Further, the invention provides a network incorporating the inventive switch, a method of communicating, and a signal-bearing medium storing the inventive method.
Thus, the present invention provides an optical Internet Protocol (IP) switch which combines Multiprotocol Label Switching (MPLS) with optical switch technology in an innovative design that allows the Optical IP Switch to switch traffic in an IP network without processing the individual IP packets in “electronics”.
By eliminating the electronics from the data path through the switch, the Optical IP Switch can handle very high traffic volumes. This is likely to become important in the future since Internet traffic is expected to continue grow at a high rate for the foreseeable future.
The foregoing and other purposes, aspects and advantages will be better understood from the following detailed description of preferred embodiments of the invention with reference to the drawings, in which:
FIG. 1 is a block diagram showing a pair of adjacent label switch routers (LSRs) in a conventional arrangement;
FIG. 2 is a block diagram showing a conventional pair of adjacent label switch routers in a network;
FIG. 3 illustrates a network of conventional ordinary routers in which the routes for a given destination form a tree;
FIG. 4 illustrates a network of routers including the optical IP switch according to the present invention in which the routes for a given destination form a switched path tree;
FIGS. 5A-5B illustrate a simplified optical IP switch according to the present invention;
FIG. 6 illustrates the merging of the input ports of the Optical IP switch of FIGS. 5A-5B;
FIG. 7 illustrates a fiber bundle, wavelength separator and a 2-dimensional array of light beams produced by the optical IP switch according to the present invention;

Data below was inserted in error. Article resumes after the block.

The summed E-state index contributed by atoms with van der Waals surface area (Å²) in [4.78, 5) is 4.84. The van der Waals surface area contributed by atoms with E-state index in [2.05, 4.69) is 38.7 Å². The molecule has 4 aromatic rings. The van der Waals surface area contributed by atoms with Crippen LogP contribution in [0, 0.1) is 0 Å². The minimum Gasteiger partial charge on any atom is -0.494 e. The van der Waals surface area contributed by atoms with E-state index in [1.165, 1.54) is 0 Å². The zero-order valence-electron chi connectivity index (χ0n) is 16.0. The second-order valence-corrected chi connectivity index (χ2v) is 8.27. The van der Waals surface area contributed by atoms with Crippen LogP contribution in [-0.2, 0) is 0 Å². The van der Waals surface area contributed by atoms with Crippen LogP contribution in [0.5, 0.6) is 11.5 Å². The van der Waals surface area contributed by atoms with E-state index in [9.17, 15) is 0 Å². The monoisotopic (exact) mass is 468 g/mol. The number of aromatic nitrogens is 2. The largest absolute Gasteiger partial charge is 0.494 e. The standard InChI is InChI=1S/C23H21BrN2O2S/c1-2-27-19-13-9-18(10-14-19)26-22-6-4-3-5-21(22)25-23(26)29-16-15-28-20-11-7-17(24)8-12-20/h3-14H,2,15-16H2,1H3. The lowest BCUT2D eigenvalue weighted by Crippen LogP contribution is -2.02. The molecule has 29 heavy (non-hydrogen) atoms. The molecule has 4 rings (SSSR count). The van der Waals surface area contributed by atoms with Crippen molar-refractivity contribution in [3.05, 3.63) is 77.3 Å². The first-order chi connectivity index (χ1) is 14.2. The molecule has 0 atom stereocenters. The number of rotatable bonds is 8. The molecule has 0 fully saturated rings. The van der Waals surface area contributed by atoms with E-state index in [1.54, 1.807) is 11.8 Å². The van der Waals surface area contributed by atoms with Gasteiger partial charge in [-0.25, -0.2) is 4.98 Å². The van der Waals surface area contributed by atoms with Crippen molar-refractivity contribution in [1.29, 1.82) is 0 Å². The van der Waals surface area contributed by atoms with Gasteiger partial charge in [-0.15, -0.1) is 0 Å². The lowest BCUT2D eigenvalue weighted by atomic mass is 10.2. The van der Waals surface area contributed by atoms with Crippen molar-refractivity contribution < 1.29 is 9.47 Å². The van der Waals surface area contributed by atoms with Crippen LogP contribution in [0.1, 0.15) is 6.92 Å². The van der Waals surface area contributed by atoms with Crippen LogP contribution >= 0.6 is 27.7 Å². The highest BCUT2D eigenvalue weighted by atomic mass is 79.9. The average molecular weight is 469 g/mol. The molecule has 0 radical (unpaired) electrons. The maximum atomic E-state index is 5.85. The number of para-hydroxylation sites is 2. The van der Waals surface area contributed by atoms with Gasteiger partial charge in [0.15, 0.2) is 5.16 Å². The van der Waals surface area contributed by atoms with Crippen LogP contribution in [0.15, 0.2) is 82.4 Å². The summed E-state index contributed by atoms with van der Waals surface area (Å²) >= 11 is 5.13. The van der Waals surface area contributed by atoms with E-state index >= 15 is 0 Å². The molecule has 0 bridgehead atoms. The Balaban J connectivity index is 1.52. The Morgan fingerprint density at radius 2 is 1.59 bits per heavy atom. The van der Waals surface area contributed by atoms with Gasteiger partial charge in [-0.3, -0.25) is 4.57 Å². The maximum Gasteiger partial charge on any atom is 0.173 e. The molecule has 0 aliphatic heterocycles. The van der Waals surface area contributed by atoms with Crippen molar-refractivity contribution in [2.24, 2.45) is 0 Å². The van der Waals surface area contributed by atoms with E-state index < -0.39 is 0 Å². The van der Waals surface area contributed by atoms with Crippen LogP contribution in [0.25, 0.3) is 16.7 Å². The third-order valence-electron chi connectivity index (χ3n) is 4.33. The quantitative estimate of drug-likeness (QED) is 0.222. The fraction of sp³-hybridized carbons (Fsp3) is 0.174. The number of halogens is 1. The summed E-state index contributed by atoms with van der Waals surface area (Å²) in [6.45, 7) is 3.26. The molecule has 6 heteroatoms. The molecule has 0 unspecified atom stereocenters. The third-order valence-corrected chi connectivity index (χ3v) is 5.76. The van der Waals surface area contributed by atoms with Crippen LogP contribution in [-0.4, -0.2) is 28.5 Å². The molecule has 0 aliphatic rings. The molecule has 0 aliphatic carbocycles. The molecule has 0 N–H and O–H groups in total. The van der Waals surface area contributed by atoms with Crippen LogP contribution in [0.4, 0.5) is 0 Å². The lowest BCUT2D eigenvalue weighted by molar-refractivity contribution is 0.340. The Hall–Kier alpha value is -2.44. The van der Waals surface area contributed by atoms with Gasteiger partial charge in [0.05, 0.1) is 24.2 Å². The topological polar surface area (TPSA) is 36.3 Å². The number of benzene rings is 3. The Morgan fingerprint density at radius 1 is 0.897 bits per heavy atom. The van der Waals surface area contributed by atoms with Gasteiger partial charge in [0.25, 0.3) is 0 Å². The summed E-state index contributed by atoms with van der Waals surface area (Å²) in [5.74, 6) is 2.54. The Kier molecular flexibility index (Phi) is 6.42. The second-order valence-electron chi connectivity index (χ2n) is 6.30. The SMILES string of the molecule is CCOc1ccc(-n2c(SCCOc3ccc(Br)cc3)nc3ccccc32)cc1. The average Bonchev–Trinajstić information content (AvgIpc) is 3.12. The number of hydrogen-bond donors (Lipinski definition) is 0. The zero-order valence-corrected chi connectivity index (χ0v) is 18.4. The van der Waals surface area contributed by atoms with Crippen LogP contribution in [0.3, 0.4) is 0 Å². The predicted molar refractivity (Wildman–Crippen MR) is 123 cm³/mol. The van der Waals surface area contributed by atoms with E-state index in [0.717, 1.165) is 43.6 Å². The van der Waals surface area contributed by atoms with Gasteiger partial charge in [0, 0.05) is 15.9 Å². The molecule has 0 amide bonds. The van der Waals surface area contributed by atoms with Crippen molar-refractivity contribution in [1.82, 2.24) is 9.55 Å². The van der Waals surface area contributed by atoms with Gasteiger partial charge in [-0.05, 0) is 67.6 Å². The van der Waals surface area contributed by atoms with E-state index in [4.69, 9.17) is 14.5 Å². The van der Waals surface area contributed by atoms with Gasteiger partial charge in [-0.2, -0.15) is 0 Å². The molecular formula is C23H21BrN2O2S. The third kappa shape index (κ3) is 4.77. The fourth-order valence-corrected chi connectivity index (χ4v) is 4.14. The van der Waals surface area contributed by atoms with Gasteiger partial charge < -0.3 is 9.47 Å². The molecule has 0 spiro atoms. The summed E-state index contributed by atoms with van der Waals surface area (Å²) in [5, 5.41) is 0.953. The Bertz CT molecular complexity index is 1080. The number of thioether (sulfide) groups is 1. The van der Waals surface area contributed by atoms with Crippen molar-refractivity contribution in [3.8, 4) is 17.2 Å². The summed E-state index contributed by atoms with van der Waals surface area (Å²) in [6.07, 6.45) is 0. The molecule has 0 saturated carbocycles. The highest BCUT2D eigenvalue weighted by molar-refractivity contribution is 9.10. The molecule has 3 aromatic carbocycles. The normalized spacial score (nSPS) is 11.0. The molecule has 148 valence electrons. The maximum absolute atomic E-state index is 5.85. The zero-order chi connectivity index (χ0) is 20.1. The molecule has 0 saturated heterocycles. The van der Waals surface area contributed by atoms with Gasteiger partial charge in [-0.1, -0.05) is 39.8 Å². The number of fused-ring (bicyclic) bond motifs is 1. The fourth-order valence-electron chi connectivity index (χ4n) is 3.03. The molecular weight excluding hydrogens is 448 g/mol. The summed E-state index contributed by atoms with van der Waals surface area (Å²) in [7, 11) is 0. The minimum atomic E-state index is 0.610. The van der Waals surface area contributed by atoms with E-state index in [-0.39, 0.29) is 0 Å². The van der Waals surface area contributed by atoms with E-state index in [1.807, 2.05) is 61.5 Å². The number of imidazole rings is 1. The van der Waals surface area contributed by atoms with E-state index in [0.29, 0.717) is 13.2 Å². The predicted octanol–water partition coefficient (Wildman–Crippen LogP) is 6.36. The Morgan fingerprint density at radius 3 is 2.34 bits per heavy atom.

FIG. 8 illustrates another view of the 2-dimensional light beam array of FIG. 7;
FIG. 9 illustrates another view of the 2-dimensional array of light beams;
FIG. 10 illustrates light beams being steered in an optical IP switch via non-movable mirrors formed of liquid crystals (LCs); and
FIG. 11 illustrates a storage medium 1100 for storing steps of the program for the method of routing traffic over a network using the optical switch according to the present invention.
Referring now to the drawings, and more particularly to FIGS. 1-11, there are shown preferred embodiments of the method and structures according to the present invention.
A solution to the above-described “electronic bottleneck” is to eliminate the electronics from the data path through the router. The inventive optical (IP) switch described hereinbelow eliminates this “electronic bottleneck” through a combination of Multiprotocol Label Switching (MPLS) and optical switching techniques.
Multiprotocol Label Switching (MPLS) is an Internet Engineering Task Force (IETF) effort that combines “label swapping”-based forwarding (e.g. the label swapping used in asynchronous transfer mode (ATM) switches) (see U. Black, ATM: Foundation for Broadband Networks, (Prentice Hall 1995) and H. Dutton et al., Asynchronous Transfer Mode (ATM) Technical Overview, (Prentice Hall 1995)) with network layer routing (see http://www.ietf.org/html.charters/mpls-charter.html). MPLS was developed to remove most (or preferably all) the software off of the data path by using “labels”. That is, MPLS improves the performance of a router by eliminating the IP processing (e.g., performed in software) on the data path through the router. This process is described in detail in IBM Technical Report, Aggregate Route-based IP Switching (ARIS), N. Feldman et al., TR 29.2343, February 1998), incorporated herein by reference. Essentially, this process attempts to establish switched paths through a network that correspond to the paths computed by the routing protocols so that IP processing can be avoided on most of the routers on the paths through the network.
Thus, MPLS combines a high speed connection-oriented switch (e.g., an ATM Switch) with software, to produce a high-speed IP switch, which uses label switching based on level 3 information (e.g., IP routing information).
FIGS. 1-2 provide a simplified, exemplary illustration of the MPLS process.